Anime Programming in the US
Making a Living in Manga in Japan with Felipe Smith
Lost in Translation
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The story centers around a girl named Arusu who's always believed that magic can be accomplished by anyone who believes in it enough. Practicing from a spell book given to her by her father when she was young, she's been teaching herself magic in the hopes that she can eventually use it for good. Much to her surprise, she accidentally tumbles into a magical world where she meets two young witches who are working hard on capturing fairies. After the fairies are accidentally released, though, the two witches are punished with a spell of eternal youth, and are told that they can't grow up until they've recovered all the fairies.
What's the big deal with the fairies, you might ask. Much like some cultures use animal parts for medicinal or gourmet purposes, the witches use fairy parts for their magical abilities. For instance, a gryphon feather is necessary for flying, whereas the fang of another creature is needed to cast a hallucination spell. Arusu finds the practice of capturing them to be deplorable, and tries to convince the witches that if they ask the fairies for those parts nicely, they will be freely given. Of course, her unconventional thinking aside, she's being targeted by other members of the witch society as well. Despite being a human, she has a great affinity for magic; the magic book she received is apparently extremely powerful, too, so when that's lost, all the stops are pulled to try and retrieve it.
While Tweeny Witches excels in being simply entertaining and fun to look at, its social messages give it a slightly deeper layer. Arusu truly believes that magic should only be used for good, which is juxtaposed against the magical society, which seems to be more evil than not. They're technologically advanced enough to provide themselves with top-notch education and lots of perks, but in the process, they destroy much of what's around them. You can take it as an indictment of modern society or not, but it gives viewers something to chew on while they're watching the witches whiz around on their brooms.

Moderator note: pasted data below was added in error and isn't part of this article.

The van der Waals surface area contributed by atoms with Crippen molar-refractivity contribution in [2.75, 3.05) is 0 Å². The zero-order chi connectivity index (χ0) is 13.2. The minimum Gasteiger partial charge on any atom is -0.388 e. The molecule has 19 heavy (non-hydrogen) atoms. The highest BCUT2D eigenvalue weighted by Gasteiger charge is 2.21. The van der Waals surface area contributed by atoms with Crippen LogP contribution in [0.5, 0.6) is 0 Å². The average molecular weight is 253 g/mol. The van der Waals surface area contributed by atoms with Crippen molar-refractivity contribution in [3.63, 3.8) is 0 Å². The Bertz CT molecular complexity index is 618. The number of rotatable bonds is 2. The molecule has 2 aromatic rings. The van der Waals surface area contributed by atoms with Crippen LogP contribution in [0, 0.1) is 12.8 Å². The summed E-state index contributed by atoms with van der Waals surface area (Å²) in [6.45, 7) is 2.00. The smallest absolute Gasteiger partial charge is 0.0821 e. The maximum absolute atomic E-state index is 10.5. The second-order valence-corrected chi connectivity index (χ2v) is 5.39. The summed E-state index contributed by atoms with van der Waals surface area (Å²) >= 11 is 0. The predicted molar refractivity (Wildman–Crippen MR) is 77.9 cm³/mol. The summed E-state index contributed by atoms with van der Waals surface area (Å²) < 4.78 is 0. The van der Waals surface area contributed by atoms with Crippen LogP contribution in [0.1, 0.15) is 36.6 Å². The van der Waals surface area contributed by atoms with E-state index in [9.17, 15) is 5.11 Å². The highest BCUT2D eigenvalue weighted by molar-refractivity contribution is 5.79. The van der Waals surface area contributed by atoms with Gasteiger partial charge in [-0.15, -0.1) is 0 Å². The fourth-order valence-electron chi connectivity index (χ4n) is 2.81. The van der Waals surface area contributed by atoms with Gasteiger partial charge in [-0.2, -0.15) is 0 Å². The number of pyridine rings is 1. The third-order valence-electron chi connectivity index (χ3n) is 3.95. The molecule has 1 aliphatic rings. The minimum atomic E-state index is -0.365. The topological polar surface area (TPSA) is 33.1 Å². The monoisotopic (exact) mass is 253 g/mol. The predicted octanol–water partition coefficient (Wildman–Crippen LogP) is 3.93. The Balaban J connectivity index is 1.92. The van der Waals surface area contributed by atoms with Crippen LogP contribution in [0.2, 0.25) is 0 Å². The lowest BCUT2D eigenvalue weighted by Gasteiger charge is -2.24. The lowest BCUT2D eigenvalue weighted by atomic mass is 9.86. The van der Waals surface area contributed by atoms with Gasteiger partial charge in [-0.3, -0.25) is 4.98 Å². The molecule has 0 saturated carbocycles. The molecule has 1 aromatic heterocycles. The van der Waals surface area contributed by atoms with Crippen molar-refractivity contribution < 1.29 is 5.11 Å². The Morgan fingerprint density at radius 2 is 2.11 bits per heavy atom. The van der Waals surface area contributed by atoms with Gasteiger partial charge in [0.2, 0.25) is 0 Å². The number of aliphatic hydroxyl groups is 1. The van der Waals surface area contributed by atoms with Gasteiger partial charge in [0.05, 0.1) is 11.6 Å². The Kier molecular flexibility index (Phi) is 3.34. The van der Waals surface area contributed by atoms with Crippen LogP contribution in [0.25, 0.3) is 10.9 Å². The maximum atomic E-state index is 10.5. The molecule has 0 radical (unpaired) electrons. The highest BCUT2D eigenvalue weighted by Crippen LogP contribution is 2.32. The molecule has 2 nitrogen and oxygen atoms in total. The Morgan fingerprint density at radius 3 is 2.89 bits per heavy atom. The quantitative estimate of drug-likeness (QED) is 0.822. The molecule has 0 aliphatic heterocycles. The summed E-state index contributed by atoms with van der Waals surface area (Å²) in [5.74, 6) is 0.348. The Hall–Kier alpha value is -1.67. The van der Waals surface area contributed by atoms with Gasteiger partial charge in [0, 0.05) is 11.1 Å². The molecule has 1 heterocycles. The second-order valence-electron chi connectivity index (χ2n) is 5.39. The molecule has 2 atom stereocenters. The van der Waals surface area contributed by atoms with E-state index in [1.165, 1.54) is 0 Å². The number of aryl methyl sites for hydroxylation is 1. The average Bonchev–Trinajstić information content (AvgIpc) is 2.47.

The great thing about Tweeny Witches is that you can interpret as much, or as little, of it as you want and still be entertained. You can parallel the characters' sentiments with those of conservationist ideals, or think about modern-day superpowers, or you could just kick back and have fun. It's a magical girl show for all ages, and something that would probably give a different meaning each time you watched it. If you're sick of watching shows that are all flash and no substance, check this one out. It's definitely a charmer.[TOP]
For those who were hoping for a taste of the original series, you'll be sad to know that this release is English-only. Funimation has taken quite a few liberties with the dub, modernizing the series by throwing in jokes that range from Jessica and Ashlee Simpson to cracks about crystal meth. The episode order has also been rearranged from its original lineup, but since there's no overarching storyline, this doesn't matter too much.
Shin-chan is about a crude boy named Shin who's as disrespectful as he is dense. The people in his life include his overstressed mother, his infant sibling, his dopey dad, a handful of kids in his class, and plenty of adults whose lives are quagmires of anxiety and marital unhappiness. Together, they make up the cast of Shin-chan, and go through tasks as mundane as begging for allowance, or shooting paper darts at a scoreboard. Depending on your sense of humor, though, this could be funniest or the worst thing in the world.
The dialogue in Shin-chan is hilarious for anyone who isn't easily offended by crude humor. And really, that's the big thing. The series carries a TV-MA rating, and it's well-earned. If profanity makes you wince, then this won't appeal to you in the slightest. Likewise, if you hate shows seeped in modern pop culture references, you probably won't like this either.